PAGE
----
Some say San Francisco is the Lost in Space of the Art World, with minimalist, post-structuralist, realist, installation, new genre, and interactive forms all bumping up against and whirling around each other. Artist statements rattle off phrases like "lost origins," "spatial refraction," "consumerist ideologies," and the "implications of erotic overtones." Even with an art history degree it's hard to contextualize the mishmash. Fret no more. Self-taught German artist Tilo Schulz used to suffer from the same state of art perplexity. At age 17, with no training and little exposure to traditional forms of art, Schulz started making paintings and objects. Within a couple of years he discovered that work like his had already been made -- in abundance. He conceived of a new art form -- one that used other artists' work as a frame for his own conceptual pieces. (He's worked with the likes of Martin Kippenberger and Fischli/Weiss.) Schulz's role as an artist is to act as a sort of facilitator, designing postcards and posters, placing advertisements, writing articles and catalogs, and arranging lecture series around the exhibitions to make them more digestible to a general public. His pieces both work as real-world functional objects and stand apart as conceptual items on their own.
Schulz's new Refusalon show has three parts: The first is a wall of posters announcing the show itself. The second are "word sculptures"; he builds letters, then words, then stacks the words. Most interesting is the third portion of the show, nothing more than a series of shelves. Other artists have been invited to fill them with books relating to the subject at hand. 20 Hawthorne (at Howard). "Tilo Schulz: The Body of Work -- The Ideal Show" is up through May 2. A reception for the artist will be held March 12 from 7 to 9 p.m. Call 546-0158.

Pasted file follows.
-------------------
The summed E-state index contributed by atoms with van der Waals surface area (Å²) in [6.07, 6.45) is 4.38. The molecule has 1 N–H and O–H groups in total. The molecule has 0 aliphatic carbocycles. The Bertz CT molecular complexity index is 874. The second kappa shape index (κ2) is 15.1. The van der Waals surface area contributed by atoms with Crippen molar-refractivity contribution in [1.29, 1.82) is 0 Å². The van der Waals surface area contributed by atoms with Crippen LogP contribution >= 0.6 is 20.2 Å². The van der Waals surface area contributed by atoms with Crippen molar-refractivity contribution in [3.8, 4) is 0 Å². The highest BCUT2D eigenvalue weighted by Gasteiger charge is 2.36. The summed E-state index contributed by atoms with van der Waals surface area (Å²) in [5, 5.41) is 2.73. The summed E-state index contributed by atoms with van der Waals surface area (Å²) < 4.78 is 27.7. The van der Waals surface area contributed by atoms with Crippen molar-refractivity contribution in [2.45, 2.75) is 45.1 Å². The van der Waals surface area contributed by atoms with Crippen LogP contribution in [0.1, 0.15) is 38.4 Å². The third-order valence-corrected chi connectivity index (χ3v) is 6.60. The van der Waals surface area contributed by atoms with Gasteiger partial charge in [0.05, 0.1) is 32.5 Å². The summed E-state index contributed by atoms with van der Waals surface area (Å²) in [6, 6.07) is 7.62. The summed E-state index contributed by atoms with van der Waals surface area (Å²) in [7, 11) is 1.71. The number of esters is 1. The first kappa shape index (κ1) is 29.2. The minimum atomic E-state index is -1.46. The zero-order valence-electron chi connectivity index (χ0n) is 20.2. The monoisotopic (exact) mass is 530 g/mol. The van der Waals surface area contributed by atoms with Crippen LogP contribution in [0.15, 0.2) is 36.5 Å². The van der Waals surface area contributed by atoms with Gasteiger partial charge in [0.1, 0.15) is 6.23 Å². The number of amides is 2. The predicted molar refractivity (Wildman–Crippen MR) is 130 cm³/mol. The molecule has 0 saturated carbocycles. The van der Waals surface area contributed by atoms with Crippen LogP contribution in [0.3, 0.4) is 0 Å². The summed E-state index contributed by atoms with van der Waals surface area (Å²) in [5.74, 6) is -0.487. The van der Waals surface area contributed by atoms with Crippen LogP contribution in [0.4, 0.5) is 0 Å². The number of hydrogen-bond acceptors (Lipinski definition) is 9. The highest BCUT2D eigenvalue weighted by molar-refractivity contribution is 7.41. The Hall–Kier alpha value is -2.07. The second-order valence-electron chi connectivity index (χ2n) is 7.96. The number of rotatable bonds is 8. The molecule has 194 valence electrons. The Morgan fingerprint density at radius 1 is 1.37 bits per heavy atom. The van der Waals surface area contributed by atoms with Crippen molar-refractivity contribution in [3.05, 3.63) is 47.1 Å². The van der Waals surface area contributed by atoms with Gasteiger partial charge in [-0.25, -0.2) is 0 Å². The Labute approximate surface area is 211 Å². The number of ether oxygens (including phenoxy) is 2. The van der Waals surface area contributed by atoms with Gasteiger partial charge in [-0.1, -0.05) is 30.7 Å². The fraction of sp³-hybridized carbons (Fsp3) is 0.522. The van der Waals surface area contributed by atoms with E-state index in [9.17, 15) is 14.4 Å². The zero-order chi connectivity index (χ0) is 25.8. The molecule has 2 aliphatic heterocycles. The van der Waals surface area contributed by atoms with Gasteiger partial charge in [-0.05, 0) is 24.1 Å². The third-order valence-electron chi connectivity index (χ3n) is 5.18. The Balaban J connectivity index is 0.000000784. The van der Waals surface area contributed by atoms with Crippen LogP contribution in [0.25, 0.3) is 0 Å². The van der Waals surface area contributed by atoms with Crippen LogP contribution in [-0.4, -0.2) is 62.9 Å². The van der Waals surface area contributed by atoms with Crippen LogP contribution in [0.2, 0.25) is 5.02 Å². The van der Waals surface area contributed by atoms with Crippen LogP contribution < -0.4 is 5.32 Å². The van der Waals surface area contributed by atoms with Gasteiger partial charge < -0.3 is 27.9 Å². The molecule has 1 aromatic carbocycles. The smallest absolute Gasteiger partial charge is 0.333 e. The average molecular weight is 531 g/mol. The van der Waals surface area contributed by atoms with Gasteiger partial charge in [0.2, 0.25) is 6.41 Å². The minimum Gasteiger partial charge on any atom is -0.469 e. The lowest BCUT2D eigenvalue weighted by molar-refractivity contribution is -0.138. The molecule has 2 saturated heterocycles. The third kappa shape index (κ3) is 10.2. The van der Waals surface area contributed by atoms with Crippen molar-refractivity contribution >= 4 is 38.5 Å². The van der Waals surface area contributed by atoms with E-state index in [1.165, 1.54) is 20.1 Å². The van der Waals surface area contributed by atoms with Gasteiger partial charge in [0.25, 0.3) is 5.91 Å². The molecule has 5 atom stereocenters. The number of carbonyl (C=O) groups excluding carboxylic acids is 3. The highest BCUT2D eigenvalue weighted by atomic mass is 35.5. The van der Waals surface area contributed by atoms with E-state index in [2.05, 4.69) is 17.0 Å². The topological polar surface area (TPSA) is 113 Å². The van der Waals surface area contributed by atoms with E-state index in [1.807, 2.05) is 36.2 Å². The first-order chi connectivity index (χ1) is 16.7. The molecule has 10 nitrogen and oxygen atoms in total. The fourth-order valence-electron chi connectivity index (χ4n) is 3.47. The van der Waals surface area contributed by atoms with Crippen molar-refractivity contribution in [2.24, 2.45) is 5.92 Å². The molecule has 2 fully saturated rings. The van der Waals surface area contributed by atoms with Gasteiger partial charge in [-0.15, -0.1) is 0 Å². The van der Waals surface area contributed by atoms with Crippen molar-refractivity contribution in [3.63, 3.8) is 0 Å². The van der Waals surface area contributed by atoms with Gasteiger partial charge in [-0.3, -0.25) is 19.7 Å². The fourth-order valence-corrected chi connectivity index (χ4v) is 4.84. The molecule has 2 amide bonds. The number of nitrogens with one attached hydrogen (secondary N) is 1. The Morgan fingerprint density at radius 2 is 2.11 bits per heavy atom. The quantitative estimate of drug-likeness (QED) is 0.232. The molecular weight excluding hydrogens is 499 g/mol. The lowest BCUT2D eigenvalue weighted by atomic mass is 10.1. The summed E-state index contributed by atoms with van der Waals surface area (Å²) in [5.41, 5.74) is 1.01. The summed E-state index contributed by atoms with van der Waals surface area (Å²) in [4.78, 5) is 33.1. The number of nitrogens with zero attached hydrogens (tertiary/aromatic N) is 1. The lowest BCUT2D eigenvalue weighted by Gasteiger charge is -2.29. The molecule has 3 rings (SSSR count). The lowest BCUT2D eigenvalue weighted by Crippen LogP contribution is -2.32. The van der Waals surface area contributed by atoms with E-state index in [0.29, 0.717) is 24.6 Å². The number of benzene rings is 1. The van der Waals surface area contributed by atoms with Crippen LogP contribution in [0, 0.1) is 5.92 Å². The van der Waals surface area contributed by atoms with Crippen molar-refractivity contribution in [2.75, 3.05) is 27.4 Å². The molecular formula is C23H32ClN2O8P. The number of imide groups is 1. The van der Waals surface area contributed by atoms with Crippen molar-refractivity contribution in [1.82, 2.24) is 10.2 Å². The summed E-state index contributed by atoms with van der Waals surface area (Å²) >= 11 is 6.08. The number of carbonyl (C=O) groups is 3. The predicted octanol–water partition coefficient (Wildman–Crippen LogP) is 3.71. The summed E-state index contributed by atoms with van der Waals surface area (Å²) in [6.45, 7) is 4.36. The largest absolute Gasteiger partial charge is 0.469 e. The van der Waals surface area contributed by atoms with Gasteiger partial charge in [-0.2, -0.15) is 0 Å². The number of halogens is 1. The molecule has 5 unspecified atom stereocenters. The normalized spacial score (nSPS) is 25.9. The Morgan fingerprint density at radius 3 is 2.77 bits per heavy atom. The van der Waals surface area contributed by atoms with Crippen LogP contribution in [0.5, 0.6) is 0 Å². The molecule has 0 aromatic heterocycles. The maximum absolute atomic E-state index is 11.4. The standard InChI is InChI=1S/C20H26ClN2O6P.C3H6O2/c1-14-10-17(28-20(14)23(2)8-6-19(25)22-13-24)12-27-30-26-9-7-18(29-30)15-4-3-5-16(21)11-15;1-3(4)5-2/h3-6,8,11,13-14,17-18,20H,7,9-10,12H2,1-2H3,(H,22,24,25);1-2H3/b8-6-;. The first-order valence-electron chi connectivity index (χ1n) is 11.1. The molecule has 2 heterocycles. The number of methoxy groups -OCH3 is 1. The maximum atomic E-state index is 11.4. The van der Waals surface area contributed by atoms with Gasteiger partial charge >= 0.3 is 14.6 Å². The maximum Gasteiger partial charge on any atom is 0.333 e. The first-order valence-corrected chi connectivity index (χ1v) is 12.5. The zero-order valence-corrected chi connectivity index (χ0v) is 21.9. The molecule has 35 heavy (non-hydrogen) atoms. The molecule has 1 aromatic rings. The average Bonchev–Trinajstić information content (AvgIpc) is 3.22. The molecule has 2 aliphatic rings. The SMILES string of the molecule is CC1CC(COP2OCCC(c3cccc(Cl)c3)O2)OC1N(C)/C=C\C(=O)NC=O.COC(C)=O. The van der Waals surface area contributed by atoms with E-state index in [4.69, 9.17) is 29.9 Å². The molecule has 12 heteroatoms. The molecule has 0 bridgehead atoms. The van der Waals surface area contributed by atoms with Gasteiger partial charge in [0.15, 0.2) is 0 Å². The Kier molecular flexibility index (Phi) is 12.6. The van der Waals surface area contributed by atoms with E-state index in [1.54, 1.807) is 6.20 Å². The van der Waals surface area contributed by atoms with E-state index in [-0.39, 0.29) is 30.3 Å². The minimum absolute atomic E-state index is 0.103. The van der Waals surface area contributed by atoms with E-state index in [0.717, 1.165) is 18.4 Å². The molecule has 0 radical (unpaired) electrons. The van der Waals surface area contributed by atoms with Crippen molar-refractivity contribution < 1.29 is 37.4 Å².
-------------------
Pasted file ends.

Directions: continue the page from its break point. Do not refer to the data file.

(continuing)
Calling all cars! Ultrabrainy multimedia artist Stephen Wilson pokes fun at some pretty serious issues in his upcoming installation "Crimezyland" at the S.F. Art Commission's City Site location. Toy police cars spin, flags flip, lights flash, and sirens sound on a living map of San Francisco's neighborhoods. And it's all triggered by real-time police statistics. Wilson has constructed this virtual city to twit inflated media attention to street crime and corresponding inattention to more insidious offenses like bay pollution and white-collar crime. But wait, it doesn't stop there! The project's virtual counterpart -- http://userwww.sfsu.edu/~netart/crimezy/crimemain.html -- gives folks "cocooning" at home a chance to view the site and participate in a portion of the activities via a Web camera and recording devices. Exploration: City Site, 155 Grove, across from City Hall. "Crimezyland" opens on Friday, March 6, from 4 to 6 p.m. and continues on, 24 hours daily, through July 5. Call 554-6080.
Photographer Robert Dawson, in collaboration with historian Gray Brechin, shows his new work "Farewell Promised Land: How Paradise Lost" beginning March 5 at S.F. Camerawork. Brechin's text accompanies Dawson's photographs in a devastating account of almost 100 years of irresponsible farming in California's Central Valley. The piece shows how damming and draining projects have come at huge costs to both the citizenry's pocketbooks and health, and the well-being of the wildlife, water, and land of these regions. Dawson's gelatin silver and color prints -- pieces like Cracked Mud and Vineyard, near Arvin, California and Acid Fog, Merced -- are aesthetically rich and textured; unified with Brechin's text they shatter the image of unceasing bounty and success that we associate with California: The huge chunks of dried soil thirsting for water in these photographs won't produce plenty for much longer; the stunning fog that rolls into valleys on little cat's feet also has the ability to absorb pesticides and transport them miles away. 115 Natoma (at Second Street). The opening reception is Friday, March 6, from 5:30 to 8 p.m. The show continues through April 25. Call 764-1001.